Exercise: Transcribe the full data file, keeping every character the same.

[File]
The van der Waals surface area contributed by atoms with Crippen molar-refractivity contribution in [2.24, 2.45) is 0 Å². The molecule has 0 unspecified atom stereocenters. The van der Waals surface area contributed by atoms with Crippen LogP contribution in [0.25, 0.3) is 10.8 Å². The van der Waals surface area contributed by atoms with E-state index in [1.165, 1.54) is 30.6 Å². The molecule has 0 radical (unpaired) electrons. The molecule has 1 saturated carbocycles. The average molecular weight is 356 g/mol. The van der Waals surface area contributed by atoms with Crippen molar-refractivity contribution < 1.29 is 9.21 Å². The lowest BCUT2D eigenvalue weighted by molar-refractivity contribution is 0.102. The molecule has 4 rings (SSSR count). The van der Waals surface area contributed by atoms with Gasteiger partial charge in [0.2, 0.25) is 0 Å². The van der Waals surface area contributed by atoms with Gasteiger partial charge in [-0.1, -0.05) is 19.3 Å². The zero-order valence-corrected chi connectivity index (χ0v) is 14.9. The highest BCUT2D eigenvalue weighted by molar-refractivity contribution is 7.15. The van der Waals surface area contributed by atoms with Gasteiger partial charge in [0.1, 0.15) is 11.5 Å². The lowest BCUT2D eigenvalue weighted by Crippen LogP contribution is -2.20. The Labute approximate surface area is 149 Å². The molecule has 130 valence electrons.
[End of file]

The van der Waals surface area contributed by atoms with Crippen molar-refractivity contribution in [2.24, 2.45) is 0 Å². The molecule has 0 unspecified atom stereocenters. The van der Waals surface area contributed by atoms with Crippen LogP contribution in [0.25, 0.3) is 10.8 Å². The van der Waals surface area contributed by atoms with E-state index in [1.165, 1.54) is 30.6 Å². The molecule has 0 radical (unpaired) electrons. The molecule has 1 saturated carbocycles. The average molecular weight is 356 g/mol. The van der Waals surface area contributed by atoms with Crippen molar-refractivity contribution < 1.29 is 9.21 Å². The lowest BCUT2D eigenvalue weighted by molar-refractivity contribution is 0.102. The molecule has 4 rings (SSSR count). The van der Waals surface area contributed by atoms with Gasteiger partial charge in [0.2, 0.25) is 0 Å². The van der Waals surface area contributed by atoms with Gasteiger partial charge in [-0.1, -0.05) is 19.3 Å². The zero-order valence-corrected chi connectivity index (χ0v) is 14.9. The highest BCUT2D eigenvalue weighted by molar-refractivity contribution is 7.15. The van der Waals surface area contributed by atoms with Gasteiger partial charge in [0.1, 0.15) is 11.5 Å². The lowest BCUT2D eigenvalue weighted by Crippen LogP contribution is -2.20. The Labute approximate surface area is 149 Å². The molecule has 130 valence electrons.